The chances are that you are going to increase your 10 minutes to 15, then 20 then 30 as you find the steady pace manageable, further compounding your results.

David Beckham understood this when he stayed behind after training in his Manchester United days to practice his free kicks.

He continued compounding his practice until he could predict where the ball was going to go virtually every time he kicked it.

The result? He became one of the most successful English footballers of modern times and became a role model for kids who heard his story of how he became so good.

Warren Buffet understands the effect. He resists the temptation to invest in “The next big thing”. The majority of the investments he makes in Berkshire Hathaway are with small consistent growth businesses such as airlines, supermarkets, food companies and credit card companies.

He understands that small increments of growth added in a consistent pattern will beat the unpredictable ups and downs of risky trading.

The same principle will also take you to failure if you compound the bad habits and practices such as wasting money, eating badly or failing to exercise.

Every day progressively you will get a little worse until you find yourself fat, skint and unhappy.

The age-old analogy of the water pump is a prime example of the compound effect.

When you pump water from a well using a hand pump, it can take what seems forever for the water to work its way up the pipe, for the pressure to pull the heavy liquid up from the ground into your bucket.

Many give up before the water appears, they go off looking for a place where water comes fast and easy.

But once you have it flowing, it comes thick and fast and doesn’t stop coming until you stop pumping.

“There is no magic bullet or secret formula” said bestselling author Darren Hardy in the opening lines of his book ‘The Compound Effect’.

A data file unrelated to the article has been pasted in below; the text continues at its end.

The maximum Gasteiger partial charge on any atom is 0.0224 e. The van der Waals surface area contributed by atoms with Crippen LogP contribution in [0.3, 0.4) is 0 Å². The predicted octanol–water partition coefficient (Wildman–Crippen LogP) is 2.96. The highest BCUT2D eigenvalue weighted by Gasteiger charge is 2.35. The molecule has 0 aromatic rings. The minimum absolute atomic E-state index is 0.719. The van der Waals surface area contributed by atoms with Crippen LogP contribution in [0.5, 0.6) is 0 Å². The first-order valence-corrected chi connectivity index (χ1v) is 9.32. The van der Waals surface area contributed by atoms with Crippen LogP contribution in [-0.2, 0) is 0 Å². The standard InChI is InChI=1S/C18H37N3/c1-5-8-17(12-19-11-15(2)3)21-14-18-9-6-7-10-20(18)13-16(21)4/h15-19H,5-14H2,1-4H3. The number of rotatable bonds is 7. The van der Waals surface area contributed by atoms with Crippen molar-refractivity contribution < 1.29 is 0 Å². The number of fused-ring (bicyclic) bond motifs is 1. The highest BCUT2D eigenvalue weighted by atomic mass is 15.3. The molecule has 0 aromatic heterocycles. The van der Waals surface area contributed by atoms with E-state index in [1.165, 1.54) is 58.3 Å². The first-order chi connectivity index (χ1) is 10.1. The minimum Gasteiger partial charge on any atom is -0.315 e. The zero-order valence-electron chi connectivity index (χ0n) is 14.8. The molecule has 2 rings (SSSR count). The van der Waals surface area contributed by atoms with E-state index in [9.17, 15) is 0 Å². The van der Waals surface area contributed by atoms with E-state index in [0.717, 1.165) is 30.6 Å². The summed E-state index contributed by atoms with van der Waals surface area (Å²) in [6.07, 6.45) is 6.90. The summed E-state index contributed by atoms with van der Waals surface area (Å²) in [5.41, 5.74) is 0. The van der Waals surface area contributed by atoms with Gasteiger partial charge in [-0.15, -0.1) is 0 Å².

“By implementing small good habits over time, anyone can achieve their goals and get the success they want out of life”.

By maintaining healthy, positive and energetic habits, the compound effect will one day transform seemingly ordinary results into a tipping point where you realise just how good/fit/wealthy you have become.

Here are the top 10 quotes from Hardy’s Book:

Quote #10): “Never take advice of someone with whom you wouldn’t want to trade places.”

Quote #9): “I’ll win because of the positive habits I’ve developed, and because of the consistency I use in applying those habits.”

Quote #8): “You only need to take a series of tiny steps, consistently, over time, to radically improve your life.”

Quote #7): “Everything in your life exists because you first made a choice about something. Choices are at the root of every one of your results. You make your choices, and then your choices make you.”

Quote #6): “The biggest difference between successful people and unsuccessful people is that successful people are willing to do what unsuccessful people are not.”

Quote #5): “Track every action that relates to the area of your life you want to improve. All winners are trackers.”

Quote #4): “Step by step, day by day, your choices will shape your actions until they become habits where practice makes them permanent.”

Quote #3): “When the reason is big enough, you’ll be willing to perform almost any how”.

Quote #2): “A daily routine built on good habits and disciplines separates the most successful among us from everyone else.”

Quote #1): “Ask yourself each day: If I only did 3 things today, what are the actions that will produce the greatest results in moving me closer to my big goals?”

Where can you apply the compound effect in your life?

Are there things that you know you should be doing but you always find a reason not to?

Are they the things that when added up and carried out persistently over time, would make a real difference in 1, 2 or 5 years’ time?